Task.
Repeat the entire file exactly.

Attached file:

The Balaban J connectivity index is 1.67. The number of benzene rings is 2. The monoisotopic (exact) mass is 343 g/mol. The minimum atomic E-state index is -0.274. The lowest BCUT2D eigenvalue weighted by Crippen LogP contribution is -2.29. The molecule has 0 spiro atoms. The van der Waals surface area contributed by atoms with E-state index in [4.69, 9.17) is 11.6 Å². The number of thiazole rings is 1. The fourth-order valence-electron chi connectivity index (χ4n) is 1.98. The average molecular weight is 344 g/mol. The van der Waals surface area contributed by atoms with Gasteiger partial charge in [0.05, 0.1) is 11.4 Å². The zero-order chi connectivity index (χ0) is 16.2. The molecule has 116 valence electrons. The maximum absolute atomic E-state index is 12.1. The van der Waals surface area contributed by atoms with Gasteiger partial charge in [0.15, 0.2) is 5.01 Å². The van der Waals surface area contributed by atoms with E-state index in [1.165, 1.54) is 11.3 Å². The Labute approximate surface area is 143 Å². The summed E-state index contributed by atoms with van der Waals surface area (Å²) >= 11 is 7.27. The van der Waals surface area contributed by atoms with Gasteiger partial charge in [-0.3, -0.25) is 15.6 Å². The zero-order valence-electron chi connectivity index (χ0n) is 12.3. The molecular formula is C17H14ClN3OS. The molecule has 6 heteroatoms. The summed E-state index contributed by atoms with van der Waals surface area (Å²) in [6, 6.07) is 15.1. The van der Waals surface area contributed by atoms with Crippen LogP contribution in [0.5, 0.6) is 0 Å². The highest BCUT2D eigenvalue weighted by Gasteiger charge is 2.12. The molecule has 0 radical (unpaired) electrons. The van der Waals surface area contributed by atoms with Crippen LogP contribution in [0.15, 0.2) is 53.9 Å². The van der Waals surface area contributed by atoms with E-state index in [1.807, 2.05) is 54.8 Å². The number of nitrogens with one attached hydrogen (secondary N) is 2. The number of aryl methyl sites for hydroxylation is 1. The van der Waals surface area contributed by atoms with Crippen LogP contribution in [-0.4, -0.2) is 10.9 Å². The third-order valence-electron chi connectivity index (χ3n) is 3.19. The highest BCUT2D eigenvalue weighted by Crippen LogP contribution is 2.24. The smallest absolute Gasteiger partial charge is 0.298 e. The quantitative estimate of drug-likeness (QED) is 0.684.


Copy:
The Balaban J connectivity index is 1.67. The number of benzene rings is 2. The monoisotopic (exact) mass is 343 g/mol. The minimum atomic E-state index is -0.274. The lowest BCUT2D eigenvalue weighted by Crippen LogP contribution is -2.29. The molecule has 0 spiro atoms. The van der Waals surface area contributed by atoms with E-state index in [4.69, 9.17) is 11.6 Å². The number of thiazole rings is 1. The fourth-order valence-electron chi connectivity index (χ4n) is 1.98. The average molecular weight is 344 g/mol. The van der Waals surface area contributed by atoms with Gasteiger partial charge in [0.05, 0.1) is 11.4 Å². The zero-order chi connectivity index (χ0) is 16.2. The molecule has 116 valence electrons. The maximum absolute atomic E-state index is 12.1. The van der Waals surface area contributed by atoms with Gasteiger partial charge in [0.15, 0.2) is 5.01 Å². The van der Waals surface area contributed by atoms with E-state index in [1.165, 1.54) is 11.3 Å². The Labute approximate surface area is 143 Å². The summed E-state index contributed by atoms with van der Waals surface area (Å²) >= 11 is 7.27. The van der Waals surface area contributed by atoms with Gasteiger partial charge in [-0.3, -0.25) is 15.6 Å². The zero-order valence-electron chi connectivity index (χ0n) is 12.3. The molecular formula is C17H14ClN3OS. The molecule has 6 heteroatoms. The summed E-state index contributed by atoms with van der Waals surface area (Å²) in [6, 6.07) is 15.1. The van der Waals surface area contributed by atoms with Crippen LogP contribution in [0.5, 0.6) is 0 Å². The highest BCUT2D eigenvalue weighted by Gasteiger charge is 2.12. The molecule has 0 radical (unpaired) electrons. The van der Waals surface area contributed by atoms with Crippen LogP contribution in [0.15, 0.2) is 53.9 Å². The van der Waals surface area contributed by atoms with E-state index in [1.807, 2.05) is 54.8 Å². The number of nitrogens with one attached hydrogen (secondary N) is 2. The number of aryl methyl sites for hydroxylation is 1. The van der Waals surface area contributed by atoms with Crippen LogP contribution in [-0.4, -0.2) is 10.9 Å². The third-order valence-electron chi connectivity index (χ3n) is 3.19. The highest BCUT2D eigenvalue weighted by Crippen LogP contribution is 2.24. The smallest absolute Gasteiger partial charge is 0.298 e. The quantitative estimate of drug-likeness (QED) is 0.684.